The record establishes that Briviesca’s and Hernandez’s crimes were separate and distinct.  Hernandez was charged with two counts of third-degree controlled-substance crime—the sale of heroin to Briviesca on January 5 and January 14.  Briviesca, on the other hand, was convicted of a separate controlled-substance crime—the sale of heroin to the confidential informant.  Briviesca could not have been charged as a principal in the commission of the crime with which Hernandez was charged because no evidence suggests that Briviesca knowingly, voluntarily, and intentionally united with Hernandez in committing that crime.  Instead the evidence is undisputed that Briviesca played no role in the commission of the crime.  He neither induced nor counseled nor encouraged the commission of the crime.  See In re Welfare of D.M.K., 343 N.W.2d 863, 866 (Minn. App. 1984) (stating that participation in an offense may be inferred from the alleged participant’s “[p]resence, companionship and conduct before * * * the offense”).  The facts provide no basis for an inference that Briviesca was an accomplice.  See State v. Jensen, 289 Minn. 444, 447, 184 N.W.2d 813, 815 (1971) (witnesses who were at the scene of the crime but did not intentionally advise, aid, or conspire with the defendant in the commission of the crime were not accomplices).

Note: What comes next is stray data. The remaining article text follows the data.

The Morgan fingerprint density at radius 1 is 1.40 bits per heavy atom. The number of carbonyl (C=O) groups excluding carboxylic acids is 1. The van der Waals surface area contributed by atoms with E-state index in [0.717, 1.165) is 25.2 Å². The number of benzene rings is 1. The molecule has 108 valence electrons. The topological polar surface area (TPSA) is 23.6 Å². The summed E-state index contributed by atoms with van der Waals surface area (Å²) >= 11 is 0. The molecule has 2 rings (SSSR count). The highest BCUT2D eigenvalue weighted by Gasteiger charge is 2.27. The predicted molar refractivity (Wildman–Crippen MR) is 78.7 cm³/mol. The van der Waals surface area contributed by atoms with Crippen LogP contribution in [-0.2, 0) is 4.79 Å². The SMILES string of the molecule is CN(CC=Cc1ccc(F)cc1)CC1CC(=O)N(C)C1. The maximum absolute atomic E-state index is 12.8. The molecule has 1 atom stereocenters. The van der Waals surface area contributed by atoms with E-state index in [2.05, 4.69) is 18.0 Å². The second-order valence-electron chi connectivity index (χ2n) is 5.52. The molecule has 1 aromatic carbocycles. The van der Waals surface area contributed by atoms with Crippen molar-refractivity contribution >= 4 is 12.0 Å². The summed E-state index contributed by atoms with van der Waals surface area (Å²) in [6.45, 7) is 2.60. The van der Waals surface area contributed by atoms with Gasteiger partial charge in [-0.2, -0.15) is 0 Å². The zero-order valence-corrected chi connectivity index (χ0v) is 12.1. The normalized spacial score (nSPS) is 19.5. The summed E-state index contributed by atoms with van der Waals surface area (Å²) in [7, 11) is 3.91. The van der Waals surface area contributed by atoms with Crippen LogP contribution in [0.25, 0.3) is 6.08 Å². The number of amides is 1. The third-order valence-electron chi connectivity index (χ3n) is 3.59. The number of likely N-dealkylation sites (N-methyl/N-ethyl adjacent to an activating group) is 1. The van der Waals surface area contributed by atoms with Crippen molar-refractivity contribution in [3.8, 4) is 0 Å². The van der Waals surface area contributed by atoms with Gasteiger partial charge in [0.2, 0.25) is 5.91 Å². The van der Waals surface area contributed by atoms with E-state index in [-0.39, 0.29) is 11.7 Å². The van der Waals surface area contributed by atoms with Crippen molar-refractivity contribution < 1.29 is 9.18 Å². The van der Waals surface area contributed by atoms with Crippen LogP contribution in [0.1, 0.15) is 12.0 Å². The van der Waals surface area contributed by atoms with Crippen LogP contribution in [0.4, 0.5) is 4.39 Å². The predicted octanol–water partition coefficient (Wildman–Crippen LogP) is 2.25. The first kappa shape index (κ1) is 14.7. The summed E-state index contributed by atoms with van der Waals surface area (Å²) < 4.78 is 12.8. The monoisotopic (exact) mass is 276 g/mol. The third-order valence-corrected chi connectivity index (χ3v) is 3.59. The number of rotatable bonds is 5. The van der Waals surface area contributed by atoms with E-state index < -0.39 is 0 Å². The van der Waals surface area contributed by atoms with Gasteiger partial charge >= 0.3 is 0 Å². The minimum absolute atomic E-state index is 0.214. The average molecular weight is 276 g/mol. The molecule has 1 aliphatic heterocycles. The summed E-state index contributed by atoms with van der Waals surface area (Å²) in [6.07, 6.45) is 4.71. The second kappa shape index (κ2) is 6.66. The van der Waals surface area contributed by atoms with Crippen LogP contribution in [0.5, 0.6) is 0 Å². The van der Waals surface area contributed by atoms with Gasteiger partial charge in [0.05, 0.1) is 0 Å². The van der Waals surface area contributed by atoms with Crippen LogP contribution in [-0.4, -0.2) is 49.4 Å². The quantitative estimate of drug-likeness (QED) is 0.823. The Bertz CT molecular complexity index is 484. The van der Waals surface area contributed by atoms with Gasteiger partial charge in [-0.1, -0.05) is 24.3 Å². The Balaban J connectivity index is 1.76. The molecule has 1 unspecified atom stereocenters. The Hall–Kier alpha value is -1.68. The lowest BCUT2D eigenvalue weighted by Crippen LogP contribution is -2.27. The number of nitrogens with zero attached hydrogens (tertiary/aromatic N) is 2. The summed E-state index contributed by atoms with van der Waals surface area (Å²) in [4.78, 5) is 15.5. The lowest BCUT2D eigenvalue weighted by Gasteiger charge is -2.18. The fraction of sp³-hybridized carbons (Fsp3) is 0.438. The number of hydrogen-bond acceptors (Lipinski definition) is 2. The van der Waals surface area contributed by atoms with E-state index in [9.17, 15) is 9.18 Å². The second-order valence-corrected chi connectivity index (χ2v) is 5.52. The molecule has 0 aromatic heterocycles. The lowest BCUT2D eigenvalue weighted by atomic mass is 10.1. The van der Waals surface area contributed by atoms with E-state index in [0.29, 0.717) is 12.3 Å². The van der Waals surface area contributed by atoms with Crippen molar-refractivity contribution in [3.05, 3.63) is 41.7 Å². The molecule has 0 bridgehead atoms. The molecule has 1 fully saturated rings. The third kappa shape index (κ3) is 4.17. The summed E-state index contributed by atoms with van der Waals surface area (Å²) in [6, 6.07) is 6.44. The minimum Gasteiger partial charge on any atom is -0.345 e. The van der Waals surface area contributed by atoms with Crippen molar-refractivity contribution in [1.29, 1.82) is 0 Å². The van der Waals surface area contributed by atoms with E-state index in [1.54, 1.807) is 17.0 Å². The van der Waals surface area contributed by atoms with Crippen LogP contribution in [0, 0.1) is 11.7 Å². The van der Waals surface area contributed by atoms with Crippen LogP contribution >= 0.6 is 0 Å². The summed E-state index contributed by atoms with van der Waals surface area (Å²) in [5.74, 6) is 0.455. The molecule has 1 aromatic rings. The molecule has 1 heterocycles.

Hernandez argues that because Briviesca delivered the drugs to the confidential informant, the delivery is a "sale" within the meaning of Minn. Stat. § 152.01, subd. 15(a) (2000), and thus Briviesca could have been charged with the same crime as Hernandez.  But Hernandez's characterization of Briviesca as a middleman or delivery person is unsupported by the record.  In fact, the delivery of the drugs to the confidential informant was a crime totally unrelated to the crime with which Hernandez was charged—selling drugs to Briviesca.  The record contains no suggestion that Hernandez knew that Briviesca was buying the heroin for the confidential informant or that he intended to have the drugs delivered to her.  The informant was Briviesca's client, not Hernandez's.  On this record, therefore, Briviesca could not have been charged for the crime with which Hernandez was charged.  That the informant's marked money was used to pay for the heroin does not transform Briviesca into an accomplice.